1. Doves, "Pounding" (Capitol): U2's heart and New Order's soul. Or the soundtrack for the comedown when the 24-hour party is over.
2. N.E.R.D., "Things Are Getting Better" (Virgin): A rock-rap marriage built to last, with both sides of the hyphen at the peak of their game, like Magic and Bird in the 1984 NBA Finals. Hip-hop's answer to Steely Dan.
3. Spoon, "Jonathon Fisk" (Merge): Columbine, the musical: A picked-on teen fights back with...a saxophone. The musical re-education of Britt Daniel continues.
4. Clipse, "Grindin'" (Star Trak/Arista): Grittiest hip-hop hit in years. Darker and dirtier than German porn with a rhyming dictionary.
5. The Soundtrack of Our Lives, "Sister Surround" (Universal): Forget the Hives, this is your real favorite Swedish band. Think McCartney fronting the Who, then stop thinking.
6. Coldplay, "Warning Sign" (Capitol): Will drive you to tears or bring you back from the verge of them, depending on when you hear it. Maybe both. A great band tops itself.
7. Dixie Chicks, "Truth No. 2" (Open Wide/Sony): What country music should be in 2002: traditional and timely, down-home and uptown all at once. There's picking but not much grinning as the Chicks sit on the back porch of a penthouse.
8. The Flaming Lips, "Fight Test" (Warner Bros.): Wayne Coyne and the boys followed up this generation's Pet Sounds with this generation's Smile, and "Fight Test" set the tone.
9. Missy Elliott, "Work It" (Elektra): Sticks in your head like autopsy photos, despite (or because of?) its back-masked chorus. Miss E's prolly the only rapper around who can give decades-old samples that new-car smell.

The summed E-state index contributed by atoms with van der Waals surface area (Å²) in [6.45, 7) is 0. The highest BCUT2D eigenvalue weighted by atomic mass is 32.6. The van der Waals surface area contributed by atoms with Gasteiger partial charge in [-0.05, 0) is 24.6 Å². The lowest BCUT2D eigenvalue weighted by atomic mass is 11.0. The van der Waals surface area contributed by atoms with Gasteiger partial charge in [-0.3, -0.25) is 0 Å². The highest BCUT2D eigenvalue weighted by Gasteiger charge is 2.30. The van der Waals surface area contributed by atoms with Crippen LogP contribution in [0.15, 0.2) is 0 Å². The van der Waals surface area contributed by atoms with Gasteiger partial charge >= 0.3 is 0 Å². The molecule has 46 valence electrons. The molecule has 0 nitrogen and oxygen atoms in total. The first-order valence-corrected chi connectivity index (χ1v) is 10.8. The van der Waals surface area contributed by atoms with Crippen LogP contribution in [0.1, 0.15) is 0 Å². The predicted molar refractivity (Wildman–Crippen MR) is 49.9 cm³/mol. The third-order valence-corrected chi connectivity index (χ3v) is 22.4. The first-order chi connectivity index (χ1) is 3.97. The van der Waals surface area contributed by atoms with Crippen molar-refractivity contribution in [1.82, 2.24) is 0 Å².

10. Ash, "Envy" (Infectious): What would happen if the Undertones heard the Supremes' symphony. Pick up Ash's import-only singles collection Intergalactic Sonic 7"s (only $19 at Tower) and hear what you've been missing all this time.
11. Interpol, "PDA" (Matador): Not sure if I like this because I actually like it or if it just reminds me of other bands I already like (Joy Division, Echo & The Bunnymen). Works either way, I guess.
12. Goldenboy, "Sing Another Song for the Winterlong" (b-girl): Nick Drake sits in with Grandaddy, and they all cheer up for a few minutes.
13. Morcheeba and Slick Rick, "Women Lose Weight" (Warner Bros.): Slick Rick's still the ruler. Don't let the government deport him.
14. Norah Jones, "Cold Cold Heart" (Blue Note): Jones' voice is all smoke and Sunday morning, sounding like the angel that brought Hank Williams to heaven. If that's where he went.
15. Antipop Consortium, "Ping Pong" (Warp): The Wu-Tang Clan, if everyone in the group took as many drugs as ODB. Hip-huh?
16. Elvis Costello, "45" (Island Def Jam): This year's model is older, but it runs better than it has in almost a decade.
17. Josh Rouse, "Feeling No Pain" (Rykodisc): Rouse doesn't like to be called a singer-songwriter. Too bad he's such a great one. In Rouse's hands, "mature" isn't merely a synonym for "boring."
18. Guided by Voices, "Back to the Lake" (Matador): I hope I get old like Bob Pollard before I die.
19. Jurassic 5, "One of Them" (Interscope): A line in the sand, a grenade with the pin pulled, a fist in the air, a kick in the junk. You're either with J5 or against them.
20. The Vines, "Ms. Jackson" (EMI): This smoked-out version of the OutKast hit is the only remotely worthwhile thing Craig Nichols and the Vines have done. And it's so over-the-top good, it almost justifies the music media's crotch diving. Too bad they didn't write it.